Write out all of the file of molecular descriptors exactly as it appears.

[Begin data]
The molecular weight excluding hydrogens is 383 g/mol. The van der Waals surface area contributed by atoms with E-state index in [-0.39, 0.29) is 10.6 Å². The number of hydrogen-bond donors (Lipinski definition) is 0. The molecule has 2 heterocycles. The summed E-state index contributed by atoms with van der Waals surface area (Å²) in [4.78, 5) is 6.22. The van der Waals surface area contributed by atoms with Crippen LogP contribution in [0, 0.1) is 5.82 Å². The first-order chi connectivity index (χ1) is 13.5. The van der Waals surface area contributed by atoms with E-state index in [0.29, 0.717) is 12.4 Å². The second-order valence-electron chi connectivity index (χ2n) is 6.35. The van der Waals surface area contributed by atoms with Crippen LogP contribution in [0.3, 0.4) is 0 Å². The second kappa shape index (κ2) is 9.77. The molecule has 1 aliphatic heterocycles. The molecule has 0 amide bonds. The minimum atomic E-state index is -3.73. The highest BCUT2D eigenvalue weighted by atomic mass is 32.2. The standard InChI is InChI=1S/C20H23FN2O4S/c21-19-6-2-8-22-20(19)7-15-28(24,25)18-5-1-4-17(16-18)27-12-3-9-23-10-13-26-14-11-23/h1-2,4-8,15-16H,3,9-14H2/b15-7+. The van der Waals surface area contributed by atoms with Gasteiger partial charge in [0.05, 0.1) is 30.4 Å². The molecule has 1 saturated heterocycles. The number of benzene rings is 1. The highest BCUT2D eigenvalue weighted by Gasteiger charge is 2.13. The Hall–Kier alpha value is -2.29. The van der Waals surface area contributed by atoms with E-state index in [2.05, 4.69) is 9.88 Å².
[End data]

The molecular weight excluding hydrogens is 383 g/mol. The van der Waals surface area contributed by atoms with E-state index in [-0.39, 0.29) is 10.6 Å². The number of hydrogen-bond donors (Lipinski definition) is 0. The molecule has 2 heterocycles. The summed E-state index contributed by atoms with van der Waals surface area (Å²) in [4.78, 5) is 6.22. The van der Waals surface area contributed by atoms with Crippen LogP contribution in [0, 0.1) is 5.82 Å². The first-order chi connectivity index (χ1) is 13.5. The van der Waals surface area contributed by atoms with E-state index in [0.29, 0.717) is 12.4 Å². The second-order valence-electron chi connectivity index (χ2n) is 6.35. The van der Waals surface area contributed by atoms with Crippen LogP contribution in [0.3, 0.4) is 0 Å². The second kappa shape index (κ2) is 9.77. The molecule has 1 aliphatic heterocycles. The molecule has 0 amide bonds. The minimum atomic E-state index is -3.73. The highest BCUT2D eigenvalue weighted by atomic mass is 32.2. The standard InChI is InChI=1S/C20H23FN2O4S/c21-19-6-2-8-22-20(19)7-15-28(24,25)18-5-1-4-17(16-18)27-12-3-9-23-10-13-26-14-11-23/h1-2,4-8,15-16H,3,9-14H2/b15-7+. The van der Waals surface area contributed by atoms with Gasteiger partial charge in [0.05, 0.1) is 30.4 Å². The molecule has 1 saturated heterocycles. The number of benzene rings is 1. The highest BCUT2D eigenvalue weighted by Gasteiger charge is 2.13. The Hall–Kier alpha value is -2.29. The van der Waals surface area contributed by atoms with E-state index in [2.05, 4.69) is 9.88 Å².